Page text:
Finally, get out there before sunrise - shoot the landscapes through the waves before surfers step in and perform their dance.
The following tips will help any beginner underwater surf photographer capture their first unforgettable pictures.
For more information, discover the ultimate guide to surf photography.
1. Choose Your Equipment Wisely
If you're a beginner photographer wanting to take your first underwater shots, don't spend huge amounts of money on expensive cameras and photo gear.
Take it step by step.
Start with a quality waterproof action sports camera and a grip handle or wrist strap. Today, these portable cameras come with great lenses and shoot at 5K.
Once you've got used to swimming in the surf zone, diving, finding the best angles, and creating your first masterpieces, then think about evolving and upgrading your photo and video equipment.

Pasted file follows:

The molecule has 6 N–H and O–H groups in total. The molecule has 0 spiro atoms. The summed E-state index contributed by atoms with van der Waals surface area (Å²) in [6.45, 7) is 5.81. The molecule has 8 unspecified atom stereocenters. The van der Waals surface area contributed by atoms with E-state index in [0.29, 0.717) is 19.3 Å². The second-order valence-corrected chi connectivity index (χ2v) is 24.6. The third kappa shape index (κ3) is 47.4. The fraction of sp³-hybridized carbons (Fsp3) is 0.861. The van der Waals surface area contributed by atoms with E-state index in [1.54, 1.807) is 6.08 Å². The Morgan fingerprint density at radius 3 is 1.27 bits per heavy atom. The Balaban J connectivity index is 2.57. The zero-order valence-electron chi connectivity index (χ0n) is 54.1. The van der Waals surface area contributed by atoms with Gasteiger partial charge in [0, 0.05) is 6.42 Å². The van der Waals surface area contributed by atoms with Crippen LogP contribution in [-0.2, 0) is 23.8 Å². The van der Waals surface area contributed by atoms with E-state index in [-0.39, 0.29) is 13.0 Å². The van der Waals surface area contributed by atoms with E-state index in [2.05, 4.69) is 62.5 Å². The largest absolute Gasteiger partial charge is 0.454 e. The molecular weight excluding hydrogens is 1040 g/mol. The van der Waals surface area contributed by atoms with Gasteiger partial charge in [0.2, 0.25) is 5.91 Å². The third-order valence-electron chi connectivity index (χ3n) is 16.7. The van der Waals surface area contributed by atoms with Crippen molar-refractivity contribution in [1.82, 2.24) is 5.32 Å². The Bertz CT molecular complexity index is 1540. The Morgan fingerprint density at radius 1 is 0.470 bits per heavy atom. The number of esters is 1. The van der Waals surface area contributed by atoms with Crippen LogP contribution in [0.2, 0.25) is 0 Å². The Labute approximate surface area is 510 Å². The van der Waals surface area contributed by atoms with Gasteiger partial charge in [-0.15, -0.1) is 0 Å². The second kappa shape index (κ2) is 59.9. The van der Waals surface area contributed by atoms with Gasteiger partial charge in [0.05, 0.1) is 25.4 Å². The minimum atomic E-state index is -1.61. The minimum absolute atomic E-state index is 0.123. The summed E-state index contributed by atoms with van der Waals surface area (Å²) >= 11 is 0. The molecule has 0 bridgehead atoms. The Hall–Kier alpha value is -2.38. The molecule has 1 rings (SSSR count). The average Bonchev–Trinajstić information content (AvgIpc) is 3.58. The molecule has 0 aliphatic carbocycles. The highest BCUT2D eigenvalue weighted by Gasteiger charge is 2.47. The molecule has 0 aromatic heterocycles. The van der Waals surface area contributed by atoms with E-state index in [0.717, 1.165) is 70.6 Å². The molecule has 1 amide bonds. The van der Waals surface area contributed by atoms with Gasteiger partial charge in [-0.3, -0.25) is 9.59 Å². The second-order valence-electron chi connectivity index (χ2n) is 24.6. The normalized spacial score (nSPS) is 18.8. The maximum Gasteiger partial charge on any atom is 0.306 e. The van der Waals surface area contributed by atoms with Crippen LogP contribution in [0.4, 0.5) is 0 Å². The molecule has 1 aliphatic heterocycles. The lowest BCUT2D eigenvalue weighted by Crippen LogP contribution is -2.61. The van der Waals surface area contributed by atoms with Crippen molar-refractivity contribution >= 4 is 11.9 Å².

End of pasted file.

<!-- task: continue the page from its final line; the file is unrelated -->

2. Wear a Helmet
While you're waiting for the best moment to shoot the surfer, you've got to pay attention to all the variables that are actually taking place around you.
There might be dangerous rocks, reefs, multiple surfboards floating with sharp fins, marine life, kelp, boats, jet skis, jetties, etc.
And surf photographers wipe out hard, too.
Sometimes, they get caught inside, go through multiple wave hold-downs, and are thrown down at the ocean floor while still having to hold their equipment.
So, wear a helmet - it is always a good idea.
3. Read the Ocean and the Lineup
If you're going to shoot surfers riding waves, pay attention to the lineup before going out.
Analyze the ocean conditions.
Where are the best waves breaking? What's the surf forecast for the next couple of hours? Is the tide coming in or out?